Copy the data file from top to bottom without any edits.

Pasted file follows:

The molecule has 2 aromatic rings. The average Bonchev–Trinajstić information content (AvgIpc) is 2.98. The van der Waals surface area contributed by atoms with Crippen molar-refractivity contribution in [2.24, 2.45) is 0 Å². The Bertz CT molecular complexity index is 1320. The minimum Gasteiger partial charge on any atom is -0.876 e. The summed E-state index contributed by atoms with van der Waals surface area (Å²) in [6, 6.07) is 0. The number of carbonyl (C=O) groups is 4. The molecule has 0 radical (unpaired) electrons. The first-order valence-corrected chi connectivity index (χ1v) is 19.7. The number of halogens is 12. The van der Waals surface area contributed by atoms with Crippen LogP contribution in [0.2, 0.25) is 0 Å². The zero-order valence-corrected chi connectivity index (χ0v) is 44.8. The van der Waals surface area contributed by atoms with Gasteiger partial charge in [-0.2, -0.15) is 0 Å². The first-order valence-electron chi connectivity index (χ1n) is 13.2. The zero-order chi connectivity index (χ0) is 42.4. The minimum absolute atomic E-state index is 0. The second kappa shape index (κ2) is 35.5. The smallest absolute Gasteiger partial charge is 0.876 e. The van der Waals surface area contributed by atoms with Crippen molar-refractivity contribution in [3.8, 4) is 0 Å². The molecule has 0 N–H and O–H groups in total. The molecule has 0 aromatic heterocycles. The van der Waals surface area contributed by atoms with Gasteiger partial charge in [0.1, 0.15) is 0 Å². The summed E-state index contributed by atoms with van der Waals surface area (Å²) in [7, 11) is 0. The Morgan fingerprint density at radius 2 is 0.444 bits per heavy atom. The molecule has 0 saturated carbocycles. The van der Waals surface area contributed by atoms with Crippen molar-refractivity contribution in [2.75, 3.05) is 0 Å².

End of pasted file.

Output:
The molecule has 2 aromatic rings. The average Bonchev–Trinajstić information content (AvgIpc) is 2.98. The van der Waals surface area contributed by atoms with Crippen molar-refractivity contribution in [2.24, 2.45) is 0 Å². The Bertz CT molecular complexity index is 1320. The minimum Gasteiger partial charge on any atom is -0.876 e. The summed E-state index contributed by atoms with van der Waals surface area (Å²) in [6, 6.07) is 0. The number of carbonyl (C=O) groups is 4. The molecule has 0 radical (unpaired) electrons. The first-order valence-corrected chi connectivity index (χ1v) is 19.7. The number of halogens is 12. The van der Waals surface area contributed by atoms with Crippen LogP contribution in [0.2, 0.25) is 0 Å². The zero-order valence-corrected chi connectivity index (χ0v) is 44.8. The van der Waals surface area contributed by atoms with Gasteiger partial charge in [-0.2, -0.15) is 0 Å². The first-order valence-electron chi connectivity index (χ1n) is 13.2. The zero-order chi connectivity index (χ0) is 42.4. The minimum absolute atomic E-state index is 0. The second kappa shape index (κ2) is 35.5. The smallest absolute Gasteiger partial charge is 0.876 e. The van der Waals surface area contributed by atoms with Crippen molar-refractivity contribution in [3.8, 4) is 0 Å². The molecule has 0 N–H and O–H groups in total. The molecule has 0 aromatic heterocycles. The van der Waals surface area contributed by atoms with Gasteiger partial charge in [0.1, 0.15) is 0 Å². The summed E-state index contributed by atoms with van der Waals surface area (Å²) in [7, 11) is 0. The Morgan fingerprint density at radius 2 is 0.444 bits per heavy atom. The molecule has 0 saturated carbocycles. The van der Waals surface area contributed by atoms with Crippen molar-refractivity contribution in [2.75, 3.05) is 0 Å².